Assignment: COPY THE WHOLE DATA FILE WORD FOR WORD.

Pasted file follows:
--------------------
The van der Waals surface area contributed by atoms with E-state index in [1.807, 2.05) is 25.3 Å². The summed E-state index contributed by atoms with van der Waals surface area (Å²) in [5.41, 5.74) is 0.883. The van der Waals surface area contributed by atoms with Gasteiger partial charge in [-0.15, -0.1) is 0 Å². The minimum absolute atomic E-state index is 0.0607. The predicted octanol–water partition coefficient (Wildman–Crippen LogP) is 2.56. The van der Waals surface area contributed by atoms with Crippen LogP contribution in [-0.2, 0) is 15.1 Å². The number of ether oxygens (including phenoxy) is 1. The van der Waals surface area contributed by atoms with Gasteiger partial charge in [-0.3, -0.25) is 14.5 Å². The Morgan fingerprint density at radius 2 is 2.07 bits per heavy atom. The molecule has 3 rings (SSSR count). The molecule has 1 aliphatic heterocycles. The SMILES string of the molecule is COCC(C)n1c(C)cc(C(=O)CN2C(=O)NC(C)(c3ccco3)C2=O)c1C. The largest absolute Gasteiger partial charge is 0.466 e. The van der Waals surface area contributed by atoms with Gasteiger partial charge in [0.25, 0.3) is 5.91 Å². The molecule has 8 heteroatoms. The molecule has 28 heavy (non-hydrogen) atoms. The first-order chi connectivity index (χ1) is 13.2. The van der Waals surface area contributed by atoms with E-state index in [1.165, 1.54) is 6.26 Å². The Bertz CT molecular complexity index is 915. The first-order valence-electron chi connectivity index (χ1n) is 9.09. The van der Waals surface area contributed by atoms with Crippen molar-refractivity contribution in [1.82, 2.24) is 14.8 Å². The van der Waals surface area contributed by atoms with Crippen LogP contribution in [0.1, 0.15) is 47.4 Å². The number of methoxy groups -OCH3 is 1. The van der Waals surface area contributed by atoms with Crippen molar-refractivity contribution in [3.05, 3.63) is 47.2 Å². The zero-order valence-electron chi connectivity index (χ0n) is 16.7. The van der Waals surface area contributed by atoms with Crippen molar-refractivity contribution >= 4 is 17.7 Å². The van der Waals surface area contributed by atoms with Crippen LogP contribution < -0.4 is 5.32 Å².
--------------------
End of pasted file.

The van der Waals surface area contributed by atoms with E-state index in [1.807, 2.05) is 25.3 Å². The summed E-state index contributed by atoms with van der Waals surface area (Å²) in [5.41, 5.74) is 0.883. The van der Waals surface area contributed by atoms with Gasteiger partial charge in [-0.15, -0.1) is 0 Å². The minimum absolute atomic E-state index is 0.0607. The predicted octanol–water partition coefficient (Wildman–Crippen LogP) is 2.56. The van der Waals surface area contributed by atoms with Crippen LogP contribution in [-0.2, 0) is 15.1 Å². The number of ether oxygens (including phenoxy) is 1. The van der Waals surface area contributed by atoms with Gasteiger partial charge in [-0.3, -0.25) is 14.5 Å². The Morgan fingerprint density at radius 2 is 2.07 bits per heavy atom. The molecule has 3 rings (SSSR count). The molecule has 1 aliphatic heterocycles. The SMILES string of the molecule is COCC(C)n1c(C)cc(C(=O)CN2C(=O)NC(C)(c3ccco3)C2=O)c1C. The largest absolute Gasteiger partial charge is 0.466 e. The van der Waals surface area contributed by atoms with Gasteiger partial charge in [0.25, 0.3) is 5.91 Å². The molecule has 8 heteroatoms. The molecule has 28 heavy (non-hydrogen) atoms. The first-order chi connectivity index (χ1) is 13.2. The van der Waals surface area contributed by atoms with E-state index in [1.165, 1.54) is 6.26 Å². The Bertz CT molecular complexity index is 915. The first-order valence-electron chi connectivity index (χ1n) is 9.09. The van der Waals surface area contributed by atoms with Crippen molar-refractivity contribution in [1.82, 2.24) is 14.8 Å². The van der Waals surface area contributed by atoms with Crippen LogP contribution in [0.1, 0.15) is 47.4 Å². The number of methoxy groups -OCH3 is 1. The van der Waals surface area contributed by atoms with Crippen molar-refractivity contribution in [3.05, 3.63) is 47.2 Å². The zero-order valence-electron chi connectivity index (χ0n) is 16.7. The van der Waals surface area contributed by atoms with Crippen molar-refractivity contribution >= 4 is 17.7 Å². The van der Waals surface area contributed by atoms with Crippen LogP contribution < -0.4 is 5.32 Å².